Gus Sentementes' recent article noted that Lookingglass Cyber Solutions, one of our region's technology companies, had received $5 million in venture capital from sources on both coasts ("To find investors: Go west, young startup — but come back," Feb. 12). This is no small feat, since less than 1 percent of all companies receive this type of funding.
Venture capital requires a perfect combination of strong management, a compelling product, a large market and little real competition — and, as Lookingglass CEO Derek Gabbard noted, good timing and luck.
The reasons 99 percent of companies aren't attractive for venture capital have less to do with where they are located and more to do with the realities of their business models.
This story could have been about how Greater Baltimore continues to build on its entrepreneurial successes, where entire tech industries have materialized out of single companies — from Microprose Software, which gave birth to one of the strongest gaming communities in the country, to the burgeoning for-profit education sector in large part due to Sylvan, to the myriad of mobile application companies that have sprung from Advertising.com, and the generations of software companies that trace their roots to the likes of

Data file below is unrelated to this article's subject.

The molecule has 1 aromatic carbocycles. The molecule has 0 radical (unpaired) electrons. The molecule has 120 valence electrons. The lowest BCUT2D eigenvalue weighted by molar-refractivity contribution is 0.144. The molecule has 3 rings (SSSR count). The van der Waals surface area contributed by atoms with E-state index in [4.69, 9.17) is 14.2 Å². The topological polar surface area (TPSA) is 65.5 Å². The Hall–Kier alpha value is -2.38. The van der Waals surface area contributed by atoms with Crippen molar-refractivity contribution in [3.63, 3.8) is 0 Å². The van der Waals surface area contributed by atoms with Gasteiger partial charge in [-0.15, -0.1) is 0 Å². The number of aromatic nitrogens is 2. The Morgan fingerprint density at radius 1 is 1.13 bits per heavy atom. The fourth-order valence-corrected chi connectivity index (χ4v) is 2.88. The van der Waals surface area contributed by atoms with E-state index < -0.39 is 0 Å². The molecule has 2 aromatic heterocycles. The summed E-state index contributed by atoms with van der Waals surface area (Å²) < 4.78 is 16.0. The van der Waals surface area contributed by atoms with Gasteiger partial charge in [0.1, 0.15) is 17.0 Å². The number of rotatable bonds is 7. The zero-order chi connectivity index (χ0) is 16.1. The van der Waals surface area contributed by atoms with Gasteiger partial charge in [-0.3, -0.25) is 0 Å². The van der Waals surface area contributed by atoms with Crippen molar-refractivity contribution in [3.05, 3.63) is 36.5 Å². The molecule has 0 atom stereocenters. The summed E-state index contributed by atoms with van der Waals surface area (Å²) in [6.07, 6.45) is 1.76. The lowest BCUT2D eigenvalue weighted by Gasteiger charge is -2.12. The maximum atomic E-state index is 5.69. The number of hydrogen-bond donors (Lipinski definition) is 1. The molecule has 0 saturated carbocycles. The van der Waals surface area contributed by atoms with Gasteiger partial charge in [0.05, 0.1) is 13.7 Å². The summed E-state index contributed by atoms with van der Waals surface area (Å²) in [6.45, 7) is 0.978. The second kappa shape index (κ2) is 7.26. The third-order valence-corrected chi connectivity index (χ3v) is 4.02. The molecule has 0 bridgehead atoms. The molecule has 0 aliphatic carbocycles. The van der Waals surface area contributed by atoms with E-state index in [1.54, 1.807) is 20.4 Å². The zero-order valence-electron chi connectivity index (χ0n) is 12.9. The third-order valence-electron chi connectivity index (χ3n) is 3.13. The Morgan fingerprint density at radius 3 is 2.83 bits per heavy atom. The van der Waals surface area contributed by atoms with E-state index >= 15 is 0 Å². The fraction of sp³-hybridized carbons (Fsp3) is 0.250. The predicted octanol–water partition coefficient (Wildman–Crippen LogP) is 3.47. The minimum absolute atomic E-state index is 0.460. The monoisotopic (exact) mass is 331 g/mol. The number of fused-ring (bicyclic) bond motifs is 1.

There is a reason that Forbes Magazine recently recognized Baltimore as the second best city for tech jobs. Venture capital has an uncanny way of finding the most promising companies in which to invest, and they're agnostic to geography. Greater Baltimore is on the cusp of becoming a leader in innovation because money follows talent, and the talent increasingly sees Greater Baltimore as a very attractive place to build a business.
As a region, we need to do everything we can to foster innovation and entrepreneurship and to attract and retain talent. As Lookingglass and many other companies in our region have proved, smart money will follow.
Newt Fowler and Jason Pappas, Baltimore